Historians say well, well, well

Jerry Elfendahl examines the uncovered well opening on the border of Pritchard Park and the Wyckoff superfund site.  - Sean Roach/Staff Photo
Jerry Elfendahl examines the uncovered well opening on the border of Pritchard Park and the Wyckoff superfund site.
— image credit: Sean Roach/Staff Photo

A ‘forgotten’ building turns up at Pritchard Park.

It took a stroll in the park to jog historian Jerry Elfendahl’s memory about an obscure concrete bunker on the border of Pritchard Park and the Wyckoff superfund site.

“We had a walk through with the (park) advisory committee recently and this thing was observed,” Elfendahl said. “And I remembered this building. I was documenting these buildings when the (Environmental Protection Agency) started tearing them down, but this one was overgrown and inaccessible.”

The concrete structure would hardly be considered eye candy. Almost reclaimed by ivy and blackberries, it is little more than a two concrete rectangles placed on top of each other and set into the hillside.

However, this small building, and the open well below it, is the last remaining original structure from the Wyckoff creosote facility, most likely dating back to the early 1900s when the wood treatment plant was first built.

Its history and purpose is a mystery, and poses questions about the presence of an open well in a public area.

Elfendahl first noticed the structure back in the 1990s when he and other community members were scurrying to save historical buildings on the site from destruction.

“The EPA was tearing this place apart as fast as they could,” Elfendahl said. “We wanted to save the historic resources. The only way to get the destruction stopped was to make a historical record.”

The group took five months to gather as much information as they could on the significance of the creosoting plant to American engineering. Elfendahl compiled their findings onto a video and sent it to the National Park Service, hoping they would help in documenting the remains of the creosoting plant.

The NPS agreed that the site was a good candidate for a Historic American Engineering Record, a heritage documentation program established in 1969 by the NPS, the American Society of Civil Engineers and the Library of Congress. The program documents historic sites and structures related to engineering and industry.

Federal historians descended on Bainbridge and completed the HAER in December 1996, archiving less than a third of the original buildings that had once existed at the plant.

One of the biggest questions may be why this concrete structure, and the open well beneath it, was never mentioned, documented or even destroyed in the years of research and cleanup of the Wyckoff creosote plant.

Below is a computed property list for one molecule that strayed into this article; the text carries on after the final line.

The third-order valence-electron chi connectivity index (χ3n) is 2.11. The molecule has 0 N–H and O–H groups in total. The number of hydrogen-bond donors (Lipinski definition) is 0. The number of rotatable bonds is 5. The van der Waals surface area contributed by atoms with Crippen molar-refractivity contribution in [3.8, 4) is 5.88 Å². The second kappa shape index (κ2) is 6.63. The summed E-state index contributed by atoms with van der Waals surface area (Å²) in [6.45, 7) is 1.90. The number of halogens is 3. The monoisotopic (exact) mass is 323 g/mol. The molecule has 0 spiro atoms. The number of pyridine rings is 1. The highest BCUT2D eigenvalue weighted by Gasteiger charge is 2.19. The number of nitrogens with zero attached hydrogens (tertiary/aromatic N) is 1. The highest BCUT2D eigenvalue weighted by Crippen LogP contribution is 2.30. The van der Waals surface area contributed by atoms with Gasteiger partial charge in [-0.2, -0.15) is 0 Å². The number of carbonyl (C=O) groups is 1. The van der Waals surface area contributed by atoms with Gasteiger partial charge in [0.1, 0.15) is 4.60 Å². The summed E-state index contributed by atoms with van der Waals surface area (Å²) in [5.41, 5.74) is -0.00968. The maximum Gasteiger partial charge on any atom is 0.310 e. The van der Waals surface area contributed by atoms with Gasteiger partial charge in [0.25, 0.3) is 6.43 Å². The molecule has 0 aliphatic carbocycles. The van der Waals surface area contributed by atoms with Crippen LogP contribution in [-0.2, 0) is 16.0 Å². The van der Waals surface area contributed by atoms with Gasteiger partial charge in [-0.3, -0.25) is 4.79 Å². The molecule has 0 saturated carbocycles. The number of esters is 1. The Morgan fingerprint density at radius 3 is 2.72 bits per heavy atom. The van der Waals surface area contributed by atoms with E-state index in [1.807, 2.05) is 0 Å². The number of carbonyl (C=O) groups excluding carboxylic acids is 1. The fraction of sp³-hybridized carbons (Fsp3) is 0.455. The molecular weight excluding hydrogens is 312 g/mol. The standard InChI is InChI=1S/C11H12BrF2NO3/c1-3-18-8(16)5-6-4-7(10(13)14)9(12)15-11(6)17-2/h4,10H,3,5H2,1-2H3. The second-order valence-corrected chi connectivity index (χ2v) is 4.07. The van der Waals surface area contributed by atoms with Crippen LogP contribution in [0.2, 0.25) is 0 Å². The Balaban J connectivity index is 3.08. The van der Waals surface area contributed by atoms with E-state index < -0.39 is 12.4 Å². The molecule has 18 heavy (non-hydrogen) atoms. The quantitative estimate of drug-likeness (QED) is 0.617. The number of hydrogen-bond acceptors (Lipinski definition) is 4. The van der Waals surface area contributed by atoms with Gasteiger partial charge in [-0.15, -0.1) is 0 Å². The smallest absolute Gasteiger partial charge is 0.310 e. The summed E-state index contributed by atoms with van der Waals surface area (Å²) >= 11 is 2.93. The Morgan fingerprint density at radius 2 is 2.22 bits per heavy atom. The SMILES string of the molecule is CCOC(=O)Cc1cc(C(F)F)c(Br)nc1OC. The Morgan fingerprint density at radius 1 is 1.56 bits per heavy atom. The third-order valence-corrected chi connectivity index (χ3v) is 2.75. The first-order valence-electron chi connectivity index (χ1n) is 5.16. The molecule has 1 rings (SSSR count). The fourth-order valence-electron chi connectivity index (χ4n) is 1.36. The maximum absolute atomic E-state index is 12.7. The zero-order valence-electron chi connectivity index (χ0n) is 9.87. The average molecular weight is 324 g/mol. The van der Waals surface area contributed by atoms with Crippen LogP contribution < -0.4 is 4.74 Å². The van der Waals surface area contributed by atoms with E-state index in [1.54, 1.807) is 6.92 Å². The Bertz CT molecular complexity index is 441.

“When parks got involved I thought, I don’t have to document this, they will,” Elfendahl said. “When we found this thing on the trail the other day I went back to the report and it wasn’t listed, it wasn’t documented. No one ever bothered to do it.”

Returning this weekend with the tools necessary to assess the structure, Elfendahl and two partners spent an hour ripping out the vegetative cocoon that had hampered previous documentation efforts.

Their cleanup revealed pipes, valves and two large openings to a lower chamber filled nearly 12 feet deep with water.

The discovery of open wells were alarming to Elfendahl, since the building is highly visible and situated less than 10 feet from a Pritchard Park trail that skirts the EPA’s cordoning fence.

This week, it was unknown if the city or the EPA are aware of the well.

Blueprints obtained from the Library of Congress show that the concrete structure was acknowledged and documented once - on a 1939 map drawn by the General Appraisal Company for the Pacific Creosoting Company.

That map designated the concrete structure as a well that pumped fresh water to an undistinguished location inside the skeletal outlines of the old creosote plant.

However, HAER mapping and analysis documents do not mention the well, or it’s purpose at the facility. Natural inquisitiveness has led Elfendahl on a hunt to find what the building was and why it was spared from destruction.

“I talked to the oldest employee I could find who worked here. He said, ‘this thing pre-dates me, you know, maybe my dad knew about it, but I don’t know about it,’” Elfendahl said.

“It’s a substantial find, a 16-foot- high concrete structure visible from the trail, with open wells,” Elfendahl continued. “I’m not the one to ask them, but it does raise a few questions.”

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